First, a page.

October 26, 2018 Weekly Columns

Following the recently ended fiscal year, it was reported that the federal government’s budget deficit increased significantly compared to the previous year. While this is certainly discouraging news, the existence of a deficit is not surprising or unusual. Critics are of course quick to blame the implementation of tax reform as the chief contributor to the recent deficit. However, the reality is that another factor has for years been driving deficits and as a result, adding to the national debt.

October 1, 2018 Weekly Columns

Last week, Congress responsibly fulfilled its most fundamental duty to the American people by funding some of the nation’s most critical and pressing needs. The legislation signed into law by the president not only provides funding to strengthen and support our national defense, but it ensures vital programs and initiatives that serve all Americans can continue to do so effectively. While this recent action by Congress and the president is unquestionably good news for the country, I am proud that it also marks a historic and much-needed return to governing by regular order.

June 12, 2018 Weekly Columns
Our economy is witnessing an exciting change that is affecting millions. With thousands of new jobs and a reformed, working tax system, Americans everywhere are benefitting from the recent economic boost that is bound to deliver continued long-term results. But in just a few short months, our nation’s economy has seen the immediate effects of healthy economic and tax policies.
 
May 7, 2018 Weekly Columns
As Congress reaches the final stretches of its 115th session, the House can reflect on a long list of accomplishments it has achieved since the beginning of the session. Despite the constant discussions that partisan gridlock may be the new norm, it has been quite the opposite. Since the beginning of the 115th Congress, the House has passed 598 bills – 470 of which are sitting in the Senate with no action. That means almost 79% of all legislation passed thus far have yet to see the Senate Floor or the President’s desk.
March 19, 2018 Weekly Columns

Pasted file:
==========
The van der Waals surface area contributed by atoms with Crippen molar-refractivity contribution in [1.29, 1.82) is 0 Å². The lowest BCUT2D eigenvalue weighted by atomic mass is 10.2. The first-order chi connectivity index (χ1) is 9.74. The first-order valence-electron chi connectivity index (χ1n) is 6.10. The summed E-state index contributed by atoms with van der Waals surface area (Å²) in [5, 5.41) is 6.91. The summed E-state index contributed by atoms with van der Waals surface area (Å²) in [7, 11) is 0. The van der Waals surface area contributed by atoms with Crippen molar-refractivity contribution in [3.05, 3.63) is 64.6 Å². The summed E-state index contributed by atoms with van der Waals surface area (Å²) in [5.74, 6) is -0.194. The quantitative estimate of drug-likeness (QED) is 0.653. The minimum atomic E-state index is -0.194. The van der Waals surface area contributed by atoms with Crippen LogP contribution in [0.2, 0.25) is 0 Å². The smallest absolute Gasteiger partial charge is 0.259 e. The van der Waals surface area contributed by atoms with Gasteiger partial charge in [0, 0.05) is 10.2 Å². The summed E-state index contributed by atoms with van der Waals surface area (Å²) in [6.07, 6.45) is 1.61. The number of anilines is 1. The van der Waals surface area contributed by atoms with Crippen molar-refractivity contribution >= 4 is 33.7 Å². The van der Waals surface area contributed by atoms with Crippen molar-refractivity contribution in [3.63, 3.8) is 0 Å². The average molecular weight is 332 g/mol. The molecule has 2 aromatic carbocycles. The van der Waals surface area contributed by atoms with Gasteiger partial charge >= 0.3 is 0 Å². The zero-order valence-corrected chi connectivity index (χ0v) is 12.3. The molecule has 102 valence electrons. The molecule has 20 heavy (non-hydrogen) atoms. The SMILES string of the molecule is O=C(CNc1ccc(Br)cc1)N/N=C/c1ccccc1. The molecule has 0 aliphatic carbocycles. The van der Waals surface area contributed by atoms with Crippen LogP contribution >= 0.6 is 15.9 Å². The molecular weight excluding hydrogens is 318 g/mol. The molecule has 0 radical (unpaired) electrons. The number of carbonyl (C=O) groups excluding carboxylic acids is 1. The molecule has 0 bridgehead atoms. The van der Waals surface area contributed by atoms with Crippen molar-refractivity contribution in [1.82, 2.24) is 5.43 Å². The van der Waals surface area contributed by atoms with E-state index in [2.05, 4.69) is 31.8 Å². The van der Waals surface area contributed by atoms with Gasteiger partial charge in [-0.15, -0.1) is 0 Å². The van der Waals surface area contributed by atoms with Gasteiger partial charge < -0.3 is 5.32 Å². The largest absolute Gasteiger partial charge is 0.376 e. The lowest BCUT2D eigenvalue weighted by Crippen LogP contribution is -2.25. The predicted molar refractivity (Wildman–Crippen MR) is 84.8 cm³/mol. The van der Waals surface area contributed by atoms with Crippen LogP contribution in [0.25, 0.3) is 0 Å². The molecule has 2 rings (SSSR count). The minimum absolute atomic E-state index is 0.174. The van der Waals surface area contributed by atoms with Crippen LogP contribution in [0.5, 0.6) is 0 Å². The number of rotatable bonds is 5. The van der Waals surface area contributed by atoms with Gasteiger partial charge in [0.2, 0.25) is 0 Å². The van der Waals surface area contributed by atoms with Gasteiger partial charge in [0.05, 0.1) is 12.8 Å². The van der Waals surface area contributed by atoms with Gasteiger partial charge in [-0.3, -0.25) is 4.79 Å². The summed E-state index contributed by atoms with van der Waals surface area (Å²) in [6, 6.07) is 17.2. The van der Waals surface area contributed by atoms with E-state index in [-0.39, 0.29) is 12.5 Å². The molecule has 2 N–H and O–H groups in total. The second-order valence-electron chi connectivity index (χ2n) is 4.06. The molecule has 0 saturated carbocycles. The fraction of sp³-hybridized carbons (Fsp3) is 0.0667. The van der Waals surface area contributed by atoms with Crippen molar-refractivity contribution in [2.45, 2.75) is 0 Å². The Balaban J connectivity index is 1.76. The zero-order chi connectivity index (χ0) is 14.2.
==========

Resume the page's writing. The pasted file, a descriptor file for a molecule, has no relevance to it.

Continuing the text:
This past year, the United States has been experiencing a welcome surge in economic growth. The economic successes America is enjoying is surely due to the hard work and ingenuity of the American people, the implementation of the Republican tax reform and President Trump’s initiative to bring American companies back home. In general, free trade contributes to our national prosperity as well. However, having open markets is not an invitation for others to take advantage of us. When bad actors exist, we have every right to use our power to protect our interests.
February 6, 2018 Weekly Columns
After his first year in the White House, President Trump and his Administration have much of which to be proud. Their accomplishments have delivered actual results, and the country is continuing to reap the benefits of those changes. During his first State of the Union speech, the President reinforced those achievements – many of which will certainly be remembered as signature accomplishments of his Presidency. Looking forward, he outlined an optimistic future for our nation, with a strong legislative agenda for the next year.
 
January 29, 2018 Weekly Columns
If you are an American taxpayer, you most likely have bills that need to be paid on a schedule, like an electric bill or a car payment. For many taxpayers, paying those bills might just get a little easier this year. The new tax code has already promised bigger paychecks for individuals and families, but the wave of its effects since passage into law is being realized across the nation from the corporate level to the individual taxpayer.